The University of Western Australia (UWA) was established by an Act of the Western Australian Parliament in February 1911, and began teaching students for the first time in 1913. It is the oldest university in the state of Western Australia and the only university in the state to be a member of the Group of Eight, as well as the sandstone universities. UWA was established under and is governed by the University of Western Australia Act 1911. The Act provides for control and management by the university's Senate, and gives it the authority, amongst other things, to make statutes, regulations and by-laws, details of which are contained in the university Calendar. One of Australia's best and most prestigious universities, UWA is highly ranked internationally in various publications; the 2011 QS World University Rankings placed UWA at 73rd internationally. To date UWA has produced close to 100 Rhodes Scholars and a Nobel Prize winner. UWA recently joined the Matariki Network of Universities as the youngest member, the only one established during the 20th century.
Non-destructive methods to assess the quality of food
Scientists from The University of Western Australia are developing rapid and non-destructive ways to assess the quality of food that will deliver significant benefits to industry.
Climate change restricts migrant species access to oceans
(Phys.org) —Climate change has led to more than a third of the world's oceans becoming inaccessible to species that migrate seeking favourable climates.
Australian scientists to 'listen' to the formation of black holes
(Phys.org) —Australia's participation in the discovery of gravitational waves - and the ability to 'listen' to the formation of black holes - will receive a big boost on January 21.
Move over elephants: Mimosas have memories too
Not long after publishing a paper in a prestigious journal about plants being able to 'talk' using sound, Monica Gagliano is back with her new findings showing that they can 'learn'.
Great Barrier Reef coral cores reveal 2011 flood damage
(Phys.org) —Scientists have gained new insight into the damage done to coral in the Southern Great Barrier Reef by river run-off caused by intense weather events like the 2011 floods.
Weed scientists to iron out farmers' frowns with assault on crowsfoot grass
Rubber, cotton, rice, palm oil, bananas, other fruits and vegetables - these are just some of the crops under threat from a weed that has recently developed resistance to some of the most powerful chemicals.
Vitamin C-rich native fruit ripe for cash crop study
A wild Australian native fruit with 10 times more vitamin C than oranges and rich in healthy anti-oxidants will be studied by scientists led from The University of Western Australia to help develop as a potentially ...
Australian waters polluted by harmful tiny plastics
Each square kilometre of Australian sea surface water is contaminated by around 4000 pieces of tiny plastics that could affect humans as well as marine life according to researchers from The University of ...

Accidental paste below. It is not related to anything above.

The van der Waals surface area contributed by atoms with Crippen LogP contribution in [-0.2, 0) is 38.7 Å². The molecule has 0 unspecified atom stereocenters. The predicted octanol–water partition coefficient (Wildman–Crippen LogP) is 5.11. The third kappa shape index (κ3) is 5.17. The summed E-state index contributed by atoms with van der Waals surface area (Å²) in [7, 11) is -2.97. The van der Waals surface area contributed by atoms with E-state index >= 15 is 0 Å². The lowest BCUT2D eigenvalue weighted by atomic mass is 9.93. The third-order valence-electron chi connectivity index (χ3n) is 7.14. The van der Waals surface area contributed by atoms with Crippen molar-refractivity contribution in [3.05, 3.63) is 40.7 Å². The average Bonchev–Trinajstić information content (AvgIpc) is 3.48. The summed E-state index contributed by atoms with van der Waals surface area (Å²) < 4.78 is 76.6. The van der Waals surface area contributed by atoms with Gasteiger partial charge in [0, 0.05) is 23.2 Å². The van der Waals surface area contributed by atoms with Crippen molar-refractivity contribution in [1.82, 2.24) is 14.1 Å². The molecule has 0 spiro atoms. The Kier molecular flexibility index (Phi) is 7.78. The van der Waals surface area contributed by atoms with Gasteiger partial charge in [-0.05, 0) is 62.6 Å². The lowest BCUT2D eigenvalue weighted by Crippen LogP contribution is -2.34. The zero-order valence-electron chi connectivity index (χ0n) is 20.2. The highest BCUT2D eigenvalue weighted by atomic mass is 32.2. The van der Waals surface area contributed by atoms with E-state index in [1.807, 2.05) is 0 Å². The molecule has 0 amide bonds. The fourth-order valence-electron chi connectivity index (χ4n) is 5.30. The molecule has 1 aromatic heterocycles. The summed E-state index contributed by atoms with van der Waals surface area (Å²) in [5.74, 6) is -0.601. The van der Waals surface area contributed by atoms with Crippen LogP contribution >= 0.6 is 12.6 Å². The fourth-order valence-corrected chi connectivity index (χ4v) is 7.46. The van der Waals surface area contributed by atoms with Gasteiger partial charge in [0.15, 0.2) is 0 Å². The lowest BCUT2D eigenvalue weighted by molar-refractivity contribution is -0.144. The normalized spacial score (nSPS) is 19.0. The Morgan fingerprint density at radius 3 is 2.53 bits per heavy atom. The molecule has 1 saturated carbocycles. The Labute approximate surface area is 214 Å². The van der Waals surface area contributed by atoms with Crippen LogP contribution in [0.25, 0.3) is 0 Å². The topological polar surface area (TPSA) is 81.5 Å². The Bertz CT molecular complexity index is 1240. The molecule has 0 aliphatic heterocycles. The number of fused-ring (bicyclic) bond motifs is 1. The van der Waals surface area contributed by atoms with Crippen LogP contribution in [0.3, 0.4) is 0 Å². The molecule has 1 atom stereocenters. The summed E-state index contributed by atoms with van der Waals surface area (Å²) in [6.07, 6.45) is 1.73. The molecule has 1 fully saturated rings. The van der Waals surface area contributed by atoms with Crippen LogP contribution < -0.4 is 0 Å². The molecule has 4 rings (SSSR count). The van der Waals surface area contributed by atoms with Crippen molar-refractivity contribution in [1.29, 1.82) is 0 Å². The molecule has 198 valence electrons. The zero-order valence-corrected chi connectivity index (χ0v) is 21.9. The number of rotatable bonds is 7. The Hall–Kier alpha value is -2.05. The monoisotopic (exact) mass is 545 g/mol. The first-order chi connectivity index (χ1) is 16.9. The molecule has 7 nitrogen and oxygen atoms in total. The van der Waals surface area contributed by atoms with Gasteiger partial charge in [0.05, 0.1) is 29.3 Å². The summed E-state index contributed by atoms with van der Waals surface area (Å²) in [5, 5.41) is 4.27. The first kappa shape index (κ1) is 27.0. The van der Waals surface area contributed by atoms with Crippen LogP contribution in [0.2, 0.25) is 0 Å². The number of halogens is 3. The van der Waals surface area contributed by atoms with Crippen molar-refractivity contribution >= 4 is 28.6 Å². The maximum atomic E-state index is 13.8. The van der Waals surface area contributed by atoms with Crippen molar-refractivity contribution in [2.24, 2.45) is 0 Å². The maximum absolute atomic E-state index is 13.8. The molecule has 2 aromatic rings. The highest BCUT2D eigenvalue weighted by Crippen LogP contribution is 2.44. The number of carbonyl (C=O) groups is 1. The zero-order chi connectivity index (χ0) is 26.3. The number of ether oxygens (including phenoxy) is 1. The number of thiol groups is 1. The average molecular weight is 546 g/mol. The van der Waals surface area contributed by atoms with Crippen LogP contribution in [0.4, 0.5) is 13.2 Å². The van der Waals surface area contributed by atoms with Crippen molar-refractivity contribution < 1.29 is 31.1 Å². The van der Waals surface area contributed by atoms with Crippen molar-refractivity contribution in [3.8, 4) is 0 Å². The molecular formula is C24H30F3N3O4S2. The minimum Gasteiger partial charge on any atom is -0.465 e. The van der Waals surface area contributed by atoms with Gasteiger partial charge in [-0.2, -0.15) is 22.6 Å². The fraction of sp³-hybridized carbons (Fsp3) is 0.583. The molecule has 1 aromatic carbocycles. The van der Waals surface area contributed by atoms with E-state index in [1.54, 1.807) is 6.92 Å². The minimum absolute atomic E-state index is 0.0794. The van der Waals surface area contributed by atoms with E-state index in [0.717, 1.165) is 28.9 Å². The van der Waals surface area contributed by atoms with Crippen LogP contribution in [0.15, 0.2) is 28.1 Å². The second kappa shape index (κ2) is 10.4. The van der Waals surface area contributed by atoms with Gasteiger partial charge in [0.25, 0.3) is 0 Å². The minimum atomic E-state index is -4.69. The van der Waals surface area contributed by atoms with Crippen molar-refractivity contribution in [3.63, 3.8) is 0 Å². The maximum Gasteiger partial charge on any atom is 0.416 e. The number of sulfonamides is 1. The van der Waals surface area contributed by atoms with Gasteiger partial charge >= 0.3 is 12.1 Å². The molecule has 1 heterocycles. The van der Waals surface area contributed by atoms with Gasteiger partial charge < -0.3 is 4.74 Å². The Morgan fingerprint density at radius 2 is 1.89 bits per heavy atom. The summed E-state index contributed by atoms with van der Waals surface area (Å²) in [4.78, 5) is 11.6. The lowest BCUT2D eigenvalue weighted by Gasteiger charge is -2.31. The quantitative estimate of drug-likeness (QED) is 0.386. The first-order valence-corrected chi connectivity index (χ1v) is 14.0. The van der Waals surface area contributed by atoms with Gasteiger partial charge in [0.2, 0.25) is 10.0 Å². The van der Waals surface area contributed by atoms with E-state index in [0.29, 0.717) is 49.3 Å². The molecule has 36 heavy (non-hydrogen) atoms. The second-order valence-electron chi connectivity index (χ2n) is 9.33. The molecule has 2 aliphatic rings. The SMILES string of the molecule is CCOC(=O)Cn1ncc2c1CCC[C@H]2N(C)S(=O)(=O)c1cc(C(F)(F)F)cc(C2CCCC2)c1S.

Unlocking 'stranded' oil and gas reserves
Engineers at The University of Western Australia are stepping up their efforts to improve the international competitiveness of the local energy and resources industry by undertaking research which could revolutionise the ...
Plant more native tress to increase rainfall in South West
Water research experts have called for urgent reforestation to mitigate climate change caused by the widespread land clearing which occurred in Western Australia up until the 1980s.
Pilbara home to 3.5 billion-year-old bacterial ecosystems
(Phys.org) —Evidence of complex microbial ecosystems dating back almost 3.5 billion years has been found in Western Australia's Pilbara region by an international team including UWA Research Assistant Professor ...
Marine plants provide defence against climate change
Seagrass, mangroves and salt-marsh ecosystems are able to develop strategies for climate change adaptation and mitigation, according to a new study by researchers at The University of Western Australia.
Study reveals local council mergers depend on efficiency
Local council mergers make economic sense only if bigger councils operate more efficiently than smaller ones, according to a new study by researchers at The University of Western Australia.
Light nanofilter system worth its weight in gold and silver
(Phys.org) —In a breakthrough described by one international expert as 'a wonderful piece of lateral thinking', a team of researchers from The University of Western Australia has helped develop a novel ...
Tough new varieties set to revive profitable chickpea industry
Chickpea has emerged as Australia's most important cool season grain legume, according to the 2012 season crop data - and new disease-resistant varieties are expected to revive and develop a profitable chickpea ...